INK MASTER WINNER: Steve Tefft
Ink Master Winner (Season 2): Steve Tefft
How did your journey to become the Ink Master begin?
Sort of in the wrong way. When I was a kid I would draw tattoos, and I saw in the back of a tattoo magazine that you could buy a kit. I told my friend, “Dude, if you buy me that I’ll tattoo you.” He did and I did, and then I spent a couple of years scratching. My friends still have those tattoos.
When did you start tattooing in a shop?
Twenty years ago I went to a shop in Groton [CT] and this nice biker guy apprenticed me in how to work a tattoo machine, but he wasn’t really an artist. I started to get work from my favorite tattoo artists and I would ask them about the trade, and little by little over 20 years I’ve learned. I should have gotten an apprenticeship and not wasted those years fucking around.
What tattoo artists did you go to?
Paul Booth did two on me. Mike Rubendall, Eric Merrill, Tom Berg—who did the back in Red Dragon—Liorcifer, and Shane O’Neill.
You have a piece by Shane, the first Ink Master?
It was way before. He did two pieces on me at the Philadelphia convention. I gravitate to the people who do my style.
Whose work are you impressed with at the moment?
Jeff Gogue is just on another level. I also like the European style of Victor Portugal, with all his different dimensions and shadows. But to me Paul [Booth] is still the guy.
What did you think of the talent of your Ink Master competitors?
The first episode, when I got out of the van and there was a midget, this dude with the red streak in his hair, and the mohawk guy. I said to myself, Man, this is a fucking circus, this is so not about tattoo integrity. And then I started seeing the work and I thought, No bullshit, these guys are good. At 43 I was the oldest guy on the show where half the people were kids. Nick was 21 but I wasn’t doing what he was doing at 21. Now these kids are jumping out of art school and blowing people away.
You seemed pretty confident throughout the taping.
Honestly, I know you have to be good and be a little lucky, so I shot for top eight or top five. I thought, Fuck, Jesse Smith is going to win anyway, so I’m just going to do my thing and I’ll go home when I go home. Once [Smith] went home I yelled at him. I said, “You fucker, now I have a shot at winning this thing and now I have to work under pressure.”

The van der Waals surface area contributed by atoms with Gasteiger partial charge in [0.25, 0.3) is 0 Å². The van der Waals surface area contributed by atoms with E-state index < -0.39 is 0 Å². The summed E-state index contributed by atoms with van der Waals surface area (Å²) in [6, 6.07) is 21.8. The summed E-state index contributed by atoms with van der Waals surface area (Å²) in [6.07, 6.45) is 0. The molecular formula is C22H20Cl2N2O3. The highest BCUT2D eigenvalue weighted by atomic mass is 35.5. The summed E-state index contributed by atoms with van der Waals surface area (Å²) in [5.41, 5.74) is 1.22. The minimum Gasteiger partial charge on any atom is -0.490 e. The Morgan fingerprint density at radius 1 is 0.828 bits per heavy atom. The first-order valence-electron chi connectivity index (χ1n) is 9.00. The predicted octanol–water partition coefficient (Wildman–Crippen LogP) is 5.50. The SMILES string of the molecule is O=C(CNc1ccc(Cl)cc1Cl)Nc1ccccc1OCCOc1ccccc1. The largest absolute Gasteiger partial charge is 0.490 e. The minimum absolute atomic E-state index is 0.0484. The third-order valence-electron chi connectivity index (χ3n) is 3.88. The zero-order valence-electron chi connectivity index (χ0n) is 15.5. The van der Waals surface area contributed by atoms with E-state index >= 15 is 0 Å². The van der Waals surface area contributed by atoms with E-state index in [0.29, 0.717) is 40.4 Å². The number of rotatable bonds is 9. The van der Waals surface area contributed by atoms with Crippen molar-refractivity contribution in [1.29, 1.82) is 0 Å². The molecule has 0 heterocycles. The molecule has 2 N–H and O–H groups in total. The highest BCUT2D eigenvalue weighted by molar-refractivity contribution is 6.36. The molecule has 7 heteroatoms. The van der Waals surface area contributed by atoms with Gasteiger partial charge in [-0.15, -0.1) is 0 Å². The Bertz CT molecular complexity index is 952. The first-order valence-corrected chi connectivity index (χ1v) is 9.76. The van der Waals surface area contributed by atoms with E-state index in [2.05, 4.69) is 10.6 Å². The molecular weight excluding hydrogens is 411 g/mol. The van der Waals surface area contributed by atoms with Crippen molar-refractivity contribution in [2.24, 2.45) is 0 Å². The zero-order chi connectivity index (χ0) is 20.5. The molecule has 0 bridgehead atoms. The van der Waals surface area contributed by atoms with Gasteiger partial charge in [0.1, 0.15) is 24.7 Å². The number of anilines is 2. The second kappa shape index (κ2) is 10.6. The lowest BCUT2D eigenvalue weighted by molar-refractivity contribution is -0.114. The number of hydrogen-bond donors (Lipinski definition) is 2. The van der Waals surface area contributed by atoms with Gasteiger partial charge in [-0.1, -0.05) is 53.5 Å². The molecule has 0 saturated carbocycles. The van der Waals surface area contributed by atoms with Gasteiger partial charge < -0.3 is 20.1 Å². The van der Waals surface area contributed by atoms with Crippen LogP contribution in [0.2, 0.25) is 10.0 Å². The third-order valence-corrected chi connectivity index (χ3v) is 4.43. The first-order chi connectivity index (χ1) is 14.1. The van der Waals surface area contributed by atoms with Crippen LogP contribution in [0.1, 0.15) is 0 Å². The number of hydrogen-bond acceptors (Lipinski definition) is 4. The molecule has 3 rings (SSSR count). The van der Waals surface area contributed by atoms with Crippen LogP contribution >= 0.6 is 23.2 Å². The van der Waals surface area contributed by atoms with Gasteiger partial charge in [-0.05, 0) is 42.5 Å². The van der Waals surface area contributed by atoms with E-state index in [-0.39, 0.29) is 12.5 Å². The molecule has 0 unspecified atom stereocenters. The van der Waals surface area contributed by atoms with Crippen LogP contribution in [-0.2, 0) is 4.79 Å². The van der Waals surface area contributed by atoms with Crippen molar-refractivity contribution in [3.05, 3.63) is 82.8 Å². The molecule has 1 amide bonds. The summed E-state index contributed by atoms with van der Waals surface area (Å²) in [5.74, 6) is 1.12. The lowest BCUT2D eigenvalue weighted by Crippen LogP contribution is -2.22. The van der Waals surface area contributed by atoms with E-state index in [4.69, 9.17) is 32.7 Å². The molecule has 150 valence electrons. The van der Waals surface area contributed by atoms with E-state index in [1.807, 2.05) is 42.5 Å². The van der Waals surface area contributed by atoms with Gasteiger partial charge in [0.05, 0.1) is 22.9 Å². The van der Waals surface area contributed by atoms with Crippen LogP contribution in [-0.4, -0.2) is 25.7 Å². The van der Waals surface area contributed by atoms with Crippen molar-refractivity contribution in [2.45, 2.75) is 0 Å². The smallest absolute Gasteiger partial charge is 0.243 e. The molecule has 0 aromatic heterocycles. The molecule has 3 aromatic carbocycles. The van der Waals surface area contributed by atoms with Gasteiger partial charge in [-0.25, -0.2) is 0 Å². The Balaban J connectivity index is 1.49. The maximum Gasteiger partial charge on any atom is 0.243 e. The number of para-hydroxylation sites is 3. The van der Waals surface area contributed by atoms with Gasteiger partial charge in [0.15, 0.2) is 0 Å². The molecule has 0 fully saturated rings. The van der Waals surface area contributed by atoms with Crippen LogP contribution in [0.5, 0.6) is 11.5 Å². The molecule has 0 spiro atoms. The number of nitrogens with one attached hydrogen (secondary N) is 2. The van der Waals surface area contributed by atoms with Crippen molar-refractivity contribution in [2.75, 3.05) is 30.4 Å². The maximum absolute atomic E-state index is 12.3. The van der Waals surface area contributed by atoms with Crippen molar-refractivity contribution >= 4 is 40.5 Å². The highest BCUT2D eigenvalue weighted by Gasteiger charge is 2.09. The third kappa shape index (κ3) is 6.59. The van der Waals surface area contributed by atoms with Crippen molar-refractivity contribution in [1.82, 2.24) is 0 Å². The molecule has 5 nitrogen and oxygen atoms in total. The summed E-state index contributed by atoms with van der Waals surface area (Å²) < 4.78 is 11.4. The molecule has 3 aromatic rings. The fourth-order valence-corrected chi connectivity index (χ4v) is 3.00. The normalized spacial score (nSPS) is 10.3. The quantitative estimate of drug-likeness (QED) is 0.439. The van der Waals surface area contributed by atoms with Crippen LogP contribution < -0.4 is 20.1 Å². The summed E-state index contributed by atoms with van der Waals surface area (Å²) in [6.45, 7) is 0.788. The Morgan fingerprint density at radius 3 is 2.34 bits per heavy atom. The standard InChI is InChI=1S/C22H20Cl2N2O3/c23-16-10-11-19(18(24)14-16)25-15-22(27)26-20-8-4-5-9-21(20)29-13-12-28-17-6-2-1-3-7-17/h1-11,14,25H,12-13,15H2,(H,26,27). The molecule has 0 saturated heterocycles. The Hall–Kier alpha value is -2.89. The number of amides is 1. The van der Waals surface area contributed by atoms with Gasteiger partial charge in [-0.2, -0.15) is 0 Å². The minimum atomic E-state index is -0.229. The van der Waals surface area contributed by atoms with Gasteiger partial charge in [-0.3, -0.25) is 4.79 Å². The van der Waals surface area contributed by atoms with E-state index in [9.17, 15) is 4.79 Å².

What was the hardest part of the competition?
Your biggest worry throughout the whole thing is, Can you finish? Because they keep telling us not to do big tattoos, but you think that’s bullshit because we have six hours. Guys like Lalo Yunda had a tough time getting comfortable. You are out of your element and they keep throwing curveballs. [Yunda] does sick work but had to go home early. Also, I couldn’t figure out the judges. They told us to stop doing the same shit and step out of our boxes, but when I did two tattoos out of my style I got reamed because “it don’t look like you did ’em.” It’s like having a girlfriend … I have no idea what they want half the time.
Who was your top five?
Jesse Smith, Sarah Miller, Clint Cummings, Jamie Davies, and Lalo Yunda.
But the fans voted back Tatu Baby…
When I heard that I asked her why she would go back. She’s not going to win it; she is not well-rounded enough. The judges are going to expect a lot out of her because she knows the way the game is played and there will be a lot of pressure on her because everybody loves her and expects her to win.
Did you think Smith was going to be voted back?
I know personalities work on TV so I thought it would be Clint.
Were you apprehensive about how you would be received?
I am kind of mouthy and opinionated so I wasn’t worried at all.
Your colorful shirts were a point of conversation.
One guy in the live finale’s audience asked me, “Why do you wear those shirts?” I told him that I don’t wear them for him, I wear them for his girlfriend. I’m not here to impress dudes. I can do that through tattooing. When I tattoo I don’t use a lot of color, I do black-and-gray and nasty and dirty images, but for some reason I like fashion. I am into super-crazy shirts and I wear purple socks and white shoes. Somebody called me the devil that wears Prada—those shirts are from Robert Graham. With two million people watching the finale I should call that motherfucker and tell him to give me some shirts. Or maybe I’ll do my own line.
Miller’s appearance in the finale was also striking.
[When I first saw her] I turned to her and said, “Bitch, I just lost $100,000 to a fucking dress! Are you kidding me? Navarro is going to be drooling all over you.”
But piece-against-piece, you got the title. What do you do now?
I can do the stuff I really want to do and be creative all the time. I still have a street shop but my appointments have been filling up enough that I can only work on custom pieces. I want to be inspired to do spectacular art and not just tattoo a cross with your mother’s name on it. Winning the title is a double-edged sword in that people are really going to start looking at my stuff and say, “This guy is the Ink Master?”
So you can’t relax. Every piece is going up on the web with the tag, “I got tattooed by the Ink Master.” I’m bringing my schedule down to four days a week so that on the fifth day I can sit around and design tattoos and make them all sick.
Does your head feel any bigger?
No, but I do feel touched. I’m going to spend some time traveling around to tattoo and meet the people through- out the country who supported me. It is already an amazing thing that someone will give you their skin, but to know that people also rooted for me—I’m so thankful.
Did you ever think you’d have this kind of fame?
I remember when I started 20 years ago everybody thought I was a scumbag because I was a tattooer, and now some people want my autograph or one of my tattoos.